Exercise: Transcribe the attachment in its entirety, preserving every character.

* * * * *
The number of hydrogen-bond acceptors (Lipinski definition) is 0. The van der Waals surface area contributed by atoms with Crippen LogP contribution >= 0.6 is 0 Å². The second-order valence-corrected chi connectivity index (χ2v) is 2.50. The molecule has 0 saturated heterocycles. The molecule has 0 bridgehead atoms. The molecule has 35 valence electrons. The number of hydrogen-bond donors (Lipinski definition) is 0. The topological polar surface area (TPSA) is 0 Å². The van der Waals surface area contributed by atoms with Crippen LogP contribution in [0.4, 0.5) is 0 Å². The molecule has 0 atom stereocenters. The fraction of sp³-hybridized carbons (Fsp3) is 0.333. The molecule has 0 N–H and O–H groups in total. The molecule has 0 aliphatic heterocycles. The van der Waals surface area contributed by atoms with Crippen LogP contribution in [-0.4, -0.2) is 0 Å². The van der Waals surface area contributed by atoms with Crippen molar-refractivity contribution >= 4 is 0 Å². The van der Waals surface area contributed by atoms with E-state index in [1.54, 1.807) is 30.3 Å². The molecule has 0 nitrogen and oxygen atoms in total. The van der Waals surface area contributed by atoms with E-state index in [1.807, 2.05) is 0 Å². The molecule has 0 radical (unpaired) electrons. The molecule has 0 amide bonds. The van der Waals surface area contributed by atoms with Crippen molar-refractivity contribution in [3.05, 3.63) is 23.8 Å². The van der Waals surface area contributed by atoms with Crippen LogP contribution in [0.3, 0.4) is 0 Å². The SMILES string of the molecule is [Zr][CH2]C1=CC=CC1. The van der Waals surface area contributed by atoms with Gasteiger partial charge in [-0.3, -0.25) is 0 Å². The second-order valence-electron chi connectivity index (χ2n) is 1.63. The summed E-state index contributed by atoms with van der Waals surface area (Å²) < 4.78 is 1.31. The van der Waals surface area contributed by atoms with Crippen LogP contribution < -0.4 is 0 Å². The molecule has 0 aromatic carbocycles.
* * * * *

The number of hydrogen-bond acceptors (Lipinski definition) is 0. The van der Waals surface area contributed by atoms with Crippen LogP contribution >= 0.6 is 0 Å². The second-order valence-corrected chi connectivity index (χ2v) is 2.50. The molecule has 0 saturated heterocycles. The molecule has 0 bridgehead atoms. The molecule has 35 valence electrons. The number of hydrogen-bond donors (Lipinski definition) is 0. The topological polar surface area (TPSA) is 0 Å². The van der Waals surface area contributed by atoms with Crippen LogP contribution in [0.4, 0.5) is 0 Å². The molecule has 0 atom stereocenters. The fraction of sp³-hybridized carbons (Fsp3) is 0.333. The molecule has 0 N–H and O–H groups in total. The molecule has 0 aliphatic heterocycles. The van der Waals surface area contributed by atoms with Crippen LogP contribution in [-0.4, -0.2) is 0 Å². The van der Waals surface area contributed by atoms with Crippen molar-refractivity contribution >= 4 is 0 Å². The van der Waals surface area contributed by atoms with E-state index in [1.54, 1.807) is 30.3 Å². The molecule has 0 nitrogen and oxygen atoms in total. The van der Waals surface area contributed by atoms with E-state index in [1.807, 2.05) is 0 Å². The molecule has 0 radical (unpaired) electrons. The molecule has 0 amide bonds. The van der Waals surface area contributed by atoms with Crippen molar-refractivity contribution in [3.05, 3.63) is 23.8 Å². The van der Waals surface area contributed by atoms with Crippen LogP contribution in [0.3, 0.4) is 0 Å². The SMILES string of the molecule is [Zr][CH2]C1=CC=CC1. The van der Waals surface area contributed by atoms with Gasteiger partial charge in [-0.3, -0.25) is 0 Å². The second-order valence-electron chi connectivity index (χ2n) is 1.63. The summed E-state index contributed by atoms with van der Waals surface area (Å²) < 4.78 is 1.31. The van der Waals surface area contributed by atoms with Crippen LogP contribution < -0.4 is 0 Å². The molecule has 0 aromatic carbocycles.